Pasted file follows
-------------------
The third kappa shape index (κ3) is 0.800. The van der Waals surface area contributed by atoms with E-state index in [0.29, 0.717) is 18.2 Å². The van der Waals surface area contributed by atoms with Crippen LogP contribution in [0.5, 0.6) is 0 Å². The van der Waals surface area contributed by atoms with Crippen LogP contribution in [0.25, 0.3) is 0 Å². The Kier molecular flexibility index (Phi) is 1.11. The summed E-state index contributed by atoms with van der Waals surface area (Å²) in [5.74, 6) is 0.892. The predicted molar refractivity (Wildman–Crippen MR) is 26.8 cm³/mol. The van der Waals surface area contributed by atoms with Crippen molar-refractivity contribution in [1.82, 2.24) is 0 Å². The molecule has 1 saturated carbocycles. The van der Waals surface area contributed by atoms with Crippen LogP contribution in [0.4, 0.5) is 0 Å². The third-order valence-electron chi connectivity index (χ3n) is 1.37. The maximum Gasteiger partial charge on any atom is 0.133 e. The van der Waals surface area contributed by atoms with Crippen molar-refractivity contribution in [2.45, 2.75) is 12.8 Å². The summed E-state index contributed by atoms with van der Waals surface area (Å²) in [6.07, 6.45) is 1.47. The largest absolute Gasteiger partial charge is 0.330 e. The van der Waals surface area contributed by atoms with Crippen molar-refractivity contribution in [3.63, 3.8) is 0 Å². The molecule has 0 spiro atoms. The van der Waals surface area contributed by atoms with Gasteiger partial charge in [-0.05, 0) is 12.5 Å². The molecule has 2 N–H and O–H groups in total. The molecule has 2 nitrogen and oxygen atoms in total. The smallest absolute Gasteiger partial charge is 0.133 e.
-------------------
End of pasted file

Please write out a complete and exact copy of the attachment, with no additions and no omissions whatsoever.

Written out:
The third kappa shape index (κ3) is 0.800. The van der Waals surface area contributed by atoms with E-state index in [0.29, 0.717) is 18.2 Å². The van der Waals surface area contributed by atoms with Crippen LogP contribution in [0.5, 0.6) is 0 Å². The van der Waals surface area contributed by atoms with Crippen LogP contribution in [0.25, 0.3) is 0 Å². The Kier molecular flexibility index (Phi) is 1.11. The summed E-state index contributed by atoms with van der Waals surface area (Å²) in [5.74, 6) is 0.892. The predicted molar refractivity (Wildman–Crippen MR) is 26.8 cm³/mol. The van der Waals surface area contributed by atoms with Crippen molar-refractivity contribution in [1.82, 2.24) is 0 Å². The molecule has 1 saturated carbocycles. The van der Waals surface area contributed by atoms with Crippen LogP contribution in [0.4, 0.5) is 0 Å². The third-order valence-electron chi connectivity index (χ3n) is 1.37. The maximum Gasteiger partial charge on any atom is 0.133 e. The van der Waals surface area contributed by atoms with Crippen molar-refractivity contribution in [2.45, 2.75) is 12.8 Å². The summed E-state index contributed by atoms with van der Waals surface area (Å²) in [6.07, 6.45) is 1.47. The largest absolute Gasteiger partial charge is 0.330 e. The van der Waals surface area contributed by atoms with Crippen molar-refractivity contribution in [3.63, 3.8) is 0 Å². The molecule has 0 spiro atoms. The van der Waals surface area contributed by atoms with Gasteiger partial charge in [-0.05, 0) is 12.5 Å². The molecule has 2 N–H and O–H groups in total. The molecule has 2 nitrogen and oxygen atoms in total. The smallest absolute Gasteiger partial charge is 0.133 e.